AB - Rationale: Childhood obesity is a known risk factor for pulmonary diseases, likely due to obesity-mediated alteration of pulmonary function. Inflammation and mechanical fat load are two proposed causative mechanisms for altered pulmonary function among obese children; however, the association of metabolic abnormalities with pulmonary function among children is poorly understood. Objectives: We investigated the independent association of truncal and general adiposity and metabolic abnormalities with pulmonary function in a sample of urban minority adolescents. Methods: Spirometry and lung volume indices were compared between adolescents with general (body mass index [BMI] > 95th percentile) or truncal adiposity (waist circumference > 90th percentile) and normal-weight (BMI < 85th percentile or waist circumference ≤ 90th percentile) and between those with metabolic abnormalities (homeostatic model assessment of insulin resistance [HOMA-IR] in the top quartile or high-density lipoprotein [HDL] <40 mg/dl) and those with a normal metabolic profile. Measurements and Main Results: Obese adolescents had lower lung volumes, including residual volume (RV), RV/TLC ratio, expiratory reserve volume (ERV), and FRC, and higher inspiratory capacity (IC) than normal-weight adolescents, but did not differ in measures of lower airway obstruction, FEV1/FVC ratio, and mid-expiratory flow rate. Adolescents with high HOMA-IR had lower FEV1/FVC ratio, RV, RV/TLC ratio, ERV, and FRC and higher IC, whereas those with low HDL had lower FEVI/FVC and RV/TLC ratios. After adjusting for adiposity, HOMA-IR remained a predictor of ERV (β = -1.4; P = 0.02) and FEV1/FVC ratio (β = -0.5; P = 0.03), and HDL remained a predictor of FEV1/FVC ratio (β = 0.1; P = 0.01). General adiposity was a predictor of FRC (β = -0.5; P < 0.001), IC (β = 0.3; P < 0.001), RV (β = -0.8; P < 0.0001), and RV/TLC ratio (β = -0.2; P < 0.0001), and truncal adiposity was a predictor of RV (β = -20.3; P = 0.03) and FRC (β = -13.8; P = 0.004). Thus, adiposity and metabolic abnormalities were independent predictors of ERV, but only metabolic abnormalities independently predicted FEV1/FVC ratio. Although general adiposity predicted RV and RV/TLC ratio, truncal adiposity was predictive of RV and FRC, conferring additional risk above general adiposity. Conclusions: These results suggest that metabolic abnormalities and adiposity are independently associated with pulmonary function deficits among urban adolescents. Metabolic assessment of obese adolescents may identify those at risk of developing obesity-associated pulmonary morbidity.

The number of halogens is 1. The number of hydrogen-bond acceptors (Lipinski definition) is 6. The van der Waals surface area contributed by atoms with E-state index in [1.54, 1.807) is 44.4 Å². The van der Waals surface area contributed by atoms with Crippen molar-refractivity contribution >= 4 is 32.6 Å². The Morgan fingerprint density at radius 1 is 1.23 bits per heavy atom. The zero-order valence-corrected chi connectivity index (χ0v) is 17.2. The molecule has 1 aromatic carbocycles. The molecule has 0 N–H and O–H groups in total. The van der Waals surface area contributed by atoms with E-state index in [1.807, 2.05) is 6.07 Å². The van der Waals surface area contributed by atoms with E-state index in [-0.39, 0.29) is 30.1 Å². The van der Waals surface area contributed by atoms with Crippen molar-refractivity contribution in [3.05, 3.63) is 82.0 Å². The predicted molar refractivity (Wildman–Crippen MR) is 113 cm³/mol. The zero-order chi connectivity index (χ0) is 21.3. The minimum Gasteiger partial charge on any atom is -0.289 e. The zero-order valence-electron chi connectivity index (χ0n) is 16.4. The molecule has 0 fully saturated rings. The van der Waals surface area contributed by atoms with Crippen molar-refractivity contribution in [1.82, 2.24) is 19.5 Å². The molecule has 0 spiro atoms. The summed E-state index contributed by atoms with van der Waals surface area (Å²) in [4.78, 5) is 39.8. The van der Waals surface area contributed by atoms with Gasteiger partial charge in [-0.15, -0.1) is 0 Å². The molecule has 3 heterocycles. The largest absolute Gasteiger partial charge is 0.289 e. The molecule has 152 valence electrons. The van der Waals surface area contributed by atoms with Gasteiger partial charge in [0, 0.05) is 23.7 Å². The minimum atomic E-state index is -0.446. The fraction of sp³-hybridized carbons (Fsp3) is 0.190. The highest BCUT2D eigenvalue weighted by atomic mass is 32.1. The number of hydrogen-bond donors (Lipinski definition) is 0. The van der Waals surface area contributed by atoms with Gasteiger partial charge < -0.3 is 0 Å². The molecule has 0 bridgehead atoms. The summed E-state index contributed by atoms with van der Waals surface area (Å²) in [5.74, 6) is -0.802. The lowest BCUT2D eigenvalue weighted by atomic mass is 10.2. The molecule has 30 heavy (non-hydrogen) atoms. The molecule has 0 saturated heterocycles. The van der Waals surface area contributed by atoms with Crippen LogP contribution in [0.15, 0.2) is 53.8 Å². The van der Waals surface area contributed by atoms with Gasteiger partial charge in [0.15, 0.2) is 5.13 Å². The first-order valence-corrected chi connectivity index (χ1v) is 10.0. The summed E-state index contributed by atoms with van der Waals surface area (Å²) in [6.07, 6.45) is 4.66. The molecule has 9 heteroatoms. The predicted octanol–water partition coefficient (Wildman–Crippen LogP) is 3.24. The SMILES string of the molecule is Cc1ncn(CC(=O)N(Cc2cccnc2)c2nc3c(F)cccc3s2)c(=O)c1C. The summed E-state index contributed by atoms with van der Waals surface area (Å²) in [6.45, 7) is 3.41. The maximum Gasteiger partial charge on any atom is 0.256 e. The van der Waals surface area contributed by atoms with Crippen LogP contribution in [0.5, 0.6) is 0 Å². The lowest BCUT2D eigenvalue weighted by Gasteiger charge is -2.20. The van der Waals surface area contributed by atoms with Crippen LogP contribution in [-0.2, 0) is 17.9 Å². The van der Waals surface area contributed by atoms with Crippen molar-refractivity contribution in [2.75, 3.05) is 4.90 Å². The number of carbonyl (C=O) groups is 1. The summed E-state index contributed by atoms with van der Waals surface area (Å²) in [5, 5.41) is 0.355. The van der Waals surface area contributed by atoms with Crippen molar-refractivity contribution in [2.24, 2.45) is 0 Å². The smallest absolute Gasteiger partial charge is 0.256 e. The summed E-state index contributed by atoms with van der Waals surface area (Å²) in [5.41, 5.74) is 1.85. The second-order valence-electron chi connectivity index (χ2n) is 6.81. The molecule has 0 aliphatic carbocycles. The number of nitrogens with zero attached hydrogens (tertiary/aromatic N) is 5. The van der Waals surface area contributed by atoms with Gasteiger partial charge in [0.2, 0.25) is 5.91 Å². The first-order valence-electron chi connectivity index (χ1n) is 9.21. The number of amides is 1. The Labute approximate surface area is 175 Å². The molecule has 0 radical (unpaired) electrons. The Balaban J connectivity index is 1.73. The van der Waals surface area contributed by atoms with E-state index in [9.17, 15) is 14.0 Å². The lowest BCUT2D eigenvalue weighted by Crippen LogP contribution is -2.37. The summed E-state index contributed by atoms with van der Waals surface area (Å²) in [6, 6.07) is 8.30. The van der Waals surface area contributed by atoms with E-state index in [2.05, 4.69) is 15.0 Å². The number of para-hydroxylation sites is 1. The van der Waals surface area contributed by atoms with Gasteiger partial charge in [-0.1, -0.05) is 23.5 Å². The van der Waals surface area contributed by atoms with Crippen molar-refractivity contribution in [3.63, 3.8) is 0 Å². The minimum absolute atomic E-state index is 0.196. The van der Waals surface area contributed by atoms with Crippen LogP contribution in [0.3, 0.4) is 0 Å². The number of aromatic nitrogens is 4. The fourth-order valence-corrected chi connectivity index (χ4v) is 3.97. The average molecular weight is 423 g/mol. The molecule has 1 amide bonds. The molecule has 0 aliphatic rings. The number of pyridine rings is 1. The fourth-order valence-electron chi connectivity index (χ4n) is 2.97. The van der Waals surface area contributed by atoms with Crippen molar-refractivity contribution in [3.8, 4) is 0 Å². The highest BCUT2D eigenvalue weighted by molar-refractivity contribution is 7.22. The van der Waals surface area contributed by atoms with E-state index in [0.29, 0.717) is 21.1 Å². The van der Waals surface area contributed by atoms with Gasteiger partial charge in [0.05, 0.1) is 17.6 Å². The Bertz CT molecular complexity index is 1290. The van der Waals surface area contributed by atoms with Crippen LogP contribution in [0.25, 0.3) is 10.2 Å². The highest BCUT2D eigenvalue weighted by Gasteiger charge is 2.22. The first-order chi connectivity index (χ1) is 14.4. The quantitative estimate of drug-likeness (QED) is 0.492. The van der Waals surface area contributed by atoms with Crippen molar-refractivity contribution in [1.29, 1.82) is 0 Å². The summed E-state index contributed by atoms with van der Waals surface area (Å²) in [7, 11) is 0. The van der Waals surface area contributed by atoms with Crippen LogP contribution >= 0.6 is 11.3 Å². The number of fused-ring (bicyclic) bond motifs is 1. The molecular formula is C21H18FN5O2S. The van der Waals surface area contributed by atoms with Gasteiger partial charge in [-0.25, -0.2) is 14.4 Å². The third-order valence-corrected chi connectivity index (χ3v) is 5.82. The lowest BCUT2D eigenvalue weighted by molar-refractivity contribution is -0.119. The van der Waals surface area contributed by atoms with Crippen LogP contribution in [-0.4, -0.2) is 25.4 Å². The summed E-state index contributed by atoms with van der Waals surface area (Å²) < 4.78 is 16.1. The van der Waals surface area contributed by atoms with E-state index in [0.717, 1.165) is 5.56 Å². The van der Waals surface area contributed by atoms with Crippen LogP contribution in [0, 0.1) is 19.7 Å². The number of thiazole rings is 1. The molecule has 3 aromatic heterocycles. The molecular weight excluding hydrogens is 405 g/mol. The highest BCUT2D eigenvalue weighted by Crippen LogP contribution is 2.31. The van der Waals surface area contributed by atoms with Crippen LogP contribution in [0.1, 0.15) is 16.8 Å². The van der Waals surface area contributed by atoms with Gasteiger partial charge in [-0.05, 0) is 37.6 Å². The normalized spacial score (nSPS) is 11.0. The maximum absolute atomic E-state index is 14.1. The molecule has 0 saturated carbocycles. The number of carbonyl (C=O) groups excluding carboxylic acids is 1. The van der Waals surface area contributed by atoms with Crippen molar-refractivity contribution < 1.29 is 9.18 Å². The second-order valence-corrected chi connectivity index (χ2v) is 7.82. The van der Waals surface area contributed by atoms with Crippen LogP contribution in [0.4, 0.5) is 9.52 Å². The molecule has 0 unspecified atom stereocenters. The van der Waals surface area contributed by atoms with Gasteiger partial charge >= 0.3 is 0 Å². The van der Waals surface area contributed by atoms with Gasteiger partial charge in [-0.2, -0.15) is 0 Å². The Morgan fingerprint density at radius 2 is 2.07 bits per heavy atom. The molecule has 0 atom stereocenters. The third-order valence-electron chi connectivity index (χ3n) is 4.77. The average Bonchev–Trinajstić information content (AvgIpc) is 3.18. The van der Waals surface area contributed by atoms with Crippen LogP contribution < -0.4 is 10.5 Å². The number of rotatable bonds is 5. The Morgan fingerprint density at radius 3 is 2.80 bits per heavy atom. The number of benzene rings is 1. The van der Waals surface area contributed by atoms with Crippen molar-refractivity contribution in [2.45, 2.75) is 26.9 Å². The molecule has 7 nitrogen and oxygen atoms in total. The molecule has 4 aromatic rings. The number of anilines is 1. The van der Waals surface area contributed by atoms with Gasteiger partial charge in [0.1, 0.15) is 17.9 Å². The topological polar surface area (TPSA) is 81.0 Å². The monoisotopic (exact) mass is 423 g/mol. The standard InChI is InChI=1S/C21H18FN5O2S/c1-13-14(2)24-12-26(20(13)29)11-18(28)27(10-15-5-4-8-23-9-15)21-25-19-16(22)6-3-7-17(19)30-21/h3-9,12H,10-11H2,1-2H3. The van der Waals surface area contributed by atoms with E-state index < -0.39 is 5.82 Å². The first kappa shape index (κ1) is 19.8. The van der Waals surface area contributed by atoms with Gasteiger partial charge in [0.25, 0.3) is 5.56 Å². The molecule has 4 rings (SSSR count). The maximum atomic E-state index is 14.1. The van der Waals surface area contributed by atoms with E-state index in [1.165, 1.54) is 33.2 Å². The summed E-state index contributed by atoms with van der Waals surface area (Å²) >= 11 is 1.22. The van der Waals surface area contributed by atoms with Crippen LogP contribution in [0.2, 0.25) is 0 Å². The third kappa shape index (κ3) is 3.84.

KW - Children

KW - Metabolic abnormalities

KW - Obesity

KW - Pulmonary function

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U2 - 10.1513/AnnalsATS.201311-403OC

DO - 10.1513/AnnalsATS.201311-403OC

M3 - Article

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VL - 11

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JO - Annals of the American Thoracic Society

JF - Annals of the American Thoracic Society

SN - 2325-6621